At the Ocracoke Day Use Area/Lifeguard Beach
7pm–10pm: COMMUNITY BEACH FIRE
Bring your beach blanket, chair, and marshmallows to roast.
OCBA will provide a beach fire for all to enjoy.
Sponsored by the Ocracoke Civic and Business Association with lots of assistance!
Cape Hatteras National Seashore Announces 2017 Campground Season
The Cape Hatteras National Seashore camping season will begin in mid-April. The Oregon Inlet and Cape Point campgrounds will open for the season on Friday, April 14 and the Frisco and Ocracoke campgrounds will open on Friday, April 21. All four campgrounds will remain open until the season ends on November 27, 2017.
All campgrounds accommodate tents, trailers, and motor homes up to 35 feet. Each campground also provides rest rooms, potable water, showers, grills, and picnic tables. No hookups (utility connections) are available.
No more than six people and two vehicles may occupy a single campsite. Camping trailers, including pop-up campers, are considered vehicles. From Memorial Day weekend through Labor Day weekend, all camping is limited to a total of 14 days within a 30-day period. Quiet hours are between the hours of 10:00 p.m. and 6:00 a.m. Generators may not be operated during these hours.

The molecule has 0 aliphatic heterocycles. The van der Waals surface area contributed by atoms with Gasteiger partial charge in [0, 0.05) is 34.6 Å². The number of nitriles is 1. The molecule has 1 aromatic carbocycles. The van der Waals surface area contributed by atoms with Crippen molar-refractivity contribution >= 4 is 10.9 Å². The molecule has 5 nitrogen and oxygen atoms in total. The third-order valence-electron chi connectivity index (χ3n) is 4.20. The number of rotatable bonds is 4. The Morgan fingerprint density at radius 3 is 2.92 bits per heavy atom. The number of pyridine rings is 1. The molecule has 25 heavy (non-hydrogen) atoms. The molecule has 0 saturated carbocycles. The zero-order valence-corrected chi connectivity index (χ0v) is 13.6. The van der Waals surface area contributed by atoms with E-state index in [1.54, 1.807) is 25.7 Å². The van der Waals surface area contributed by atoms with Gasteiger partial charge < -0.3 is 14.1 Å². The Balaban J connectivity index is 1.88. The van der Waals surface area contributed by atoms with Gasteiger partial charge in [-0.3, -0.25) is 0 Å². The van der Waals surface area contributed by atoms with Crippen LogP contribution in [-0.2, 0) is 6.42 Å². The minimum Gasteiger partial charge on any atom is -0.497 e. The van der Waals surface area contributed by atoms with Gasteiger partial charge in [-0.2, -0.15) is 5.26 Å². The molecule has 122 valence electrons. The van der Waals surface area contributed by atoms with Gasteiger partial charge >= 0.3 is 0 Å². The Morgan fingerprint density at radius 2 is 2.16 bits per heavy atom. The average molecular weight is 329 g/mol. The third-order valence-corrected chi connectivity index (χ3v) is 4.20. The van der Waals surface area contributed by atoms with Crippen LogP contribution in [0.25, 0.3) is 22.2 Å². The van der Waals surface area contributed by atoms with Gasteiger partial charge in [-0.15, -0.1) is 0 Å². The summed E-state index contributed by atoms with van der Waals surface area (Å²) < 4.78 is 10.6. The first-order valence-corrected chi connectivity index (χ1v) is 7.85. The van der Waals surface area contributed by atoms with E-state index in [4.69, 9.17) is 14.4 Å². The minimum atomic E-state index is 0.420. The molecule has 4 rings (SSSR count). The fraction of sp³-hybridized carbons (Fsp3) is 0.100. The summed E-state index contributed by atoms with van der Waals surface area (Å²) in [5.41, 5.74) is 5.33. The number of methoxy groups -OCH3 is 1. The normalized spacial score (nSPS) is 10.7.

Group camping is available at Oregon Inlet Campground. The group campsite accommodates groups of 7-30 people, including infants and toddlers. Due to the popularity of the group camping site, it is recommended that reservations be made at least two weeks in advance.
Camping in Cape Hatteras National Seashore is permitted only in designated campgrounds. Camping on beaches is prohibited. Pets must be physically restrained at all times on a leash not exceeding 6 feet in length. For more information, please go to www.nps.gov/caha.